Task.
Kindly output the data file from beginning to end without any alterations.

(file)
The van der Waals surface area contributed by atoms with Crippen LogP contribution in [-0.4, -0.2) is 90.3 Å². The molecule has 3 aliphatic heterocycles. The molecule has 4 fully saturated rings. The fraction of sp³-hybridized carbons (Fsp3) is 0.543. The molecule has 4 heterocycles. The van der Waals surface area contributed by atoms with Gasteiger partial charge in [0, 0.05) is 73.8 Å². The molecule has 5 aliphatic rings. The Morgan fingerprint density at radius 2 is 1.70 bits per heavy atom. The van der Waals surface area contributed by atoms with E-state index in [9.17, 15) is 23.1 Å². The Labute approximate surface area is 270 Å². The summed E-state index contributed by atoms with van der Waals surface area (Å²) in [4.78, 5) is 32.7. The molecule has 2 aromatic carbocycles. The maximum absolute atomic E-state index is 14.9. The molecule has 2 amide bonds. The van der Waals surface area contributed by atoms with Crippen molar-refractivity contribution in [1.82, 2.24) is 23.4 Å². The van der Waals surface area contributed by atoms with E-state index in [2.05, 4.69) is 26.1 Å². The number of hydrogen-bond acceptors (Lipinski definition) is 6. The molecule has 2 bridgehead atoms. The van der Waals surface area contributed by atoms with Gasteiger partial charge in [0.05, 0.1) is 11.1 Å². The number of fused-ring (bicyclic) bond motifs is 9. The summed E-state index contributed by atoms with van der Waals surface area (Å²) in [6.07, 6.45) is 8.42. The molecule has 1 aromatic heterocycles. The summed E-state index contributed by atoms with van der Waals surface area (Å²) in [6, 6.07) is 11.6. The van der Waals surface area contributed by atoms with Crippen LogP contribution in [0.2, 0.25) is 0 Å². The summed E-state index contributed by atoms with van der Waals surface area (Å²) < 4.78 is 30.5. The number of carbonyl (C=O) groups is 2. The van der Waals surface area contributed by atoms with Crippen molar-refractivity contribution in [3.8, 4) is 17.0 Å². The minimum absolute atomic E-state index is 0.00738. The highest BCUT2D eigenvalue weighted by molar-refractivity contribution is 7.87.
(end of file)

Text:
The van der Waals surface area contributed by atoms with Crippen LogP contribution in [-0.4, -0.2) is 90.3 Å². The molecule has 3 aliphatic heterocycles. The molecule has 4 fully saturated rings. The fraction of sp³-hybridized carbons (Fsp3) is 0.543. The molecule has 4 heterocycles. The van der Waals surface area contributed by atoms with Gasteiger partial charge in [0, 0.05) is 73.8 Å². The molecule has 5 aliphatic rings. The Morgan fingerprint density at radius 2 is 1.70 bits per heavy atom. The van der Waals surface area contributed by atoms with E-state index in [9.17, 15) is 23.1 Å². The Labute approximate surface area is 270 Å². The summed E-state index contributed by atoms with van der Waals surface area (Å²) in [4.78, 5) is 32.7. The molecule has 2 aromatic carbocycles. The maximum absolute atomic E-state index is 14.9. The molecule has 2 amide bonds. The van der Waals surface area contributed by atoms with Crippen molar-refractivity contribution in [1.82, 2.24) is 23.4 Å². The van der Waals surface area contributed by atoms with E-state index in [2.05, 4.69) is 26.1 Å². The number of hydrogen-bond acceptors (Lipinski definition) is 6. The molecule has 2 bridgehead atoms. The van der Waals surface area contributed by atoms with Gasteiger partial charge in [0.05, 0.1) is 11.1 Å². The number of fused-ring (bicyclic) bond motifs is 9. The summed E-state index contributed by atoms with van der Waals surface area (Å²) in [6.07, 6.45) is 8.42. The molecule has 1 aromatic heterocycles. The summed E-state index contributed by atoms with van der Waals surface area (Å²) in [6, 6.07) is 11.6. The van der Waals surface area contributed by atoms with Crippen LogP contribution in [0.2, 0.25) is 0 Å². The summed E-state index contributed by atoms with van der Waals surface area (Å²) < 4.78 is 30.5. The number of carbonyl (C=O) groups is 2. The van der Waals surface area contributed by atoms with Crippen molar-refractivity contribution in [3.8, 4) is 17.0 Å². The minimum absolute atomic E-state index is 0.00738. The highest BCUT2D eigenvalue weighted by molar-refractivity contribution is 7.87.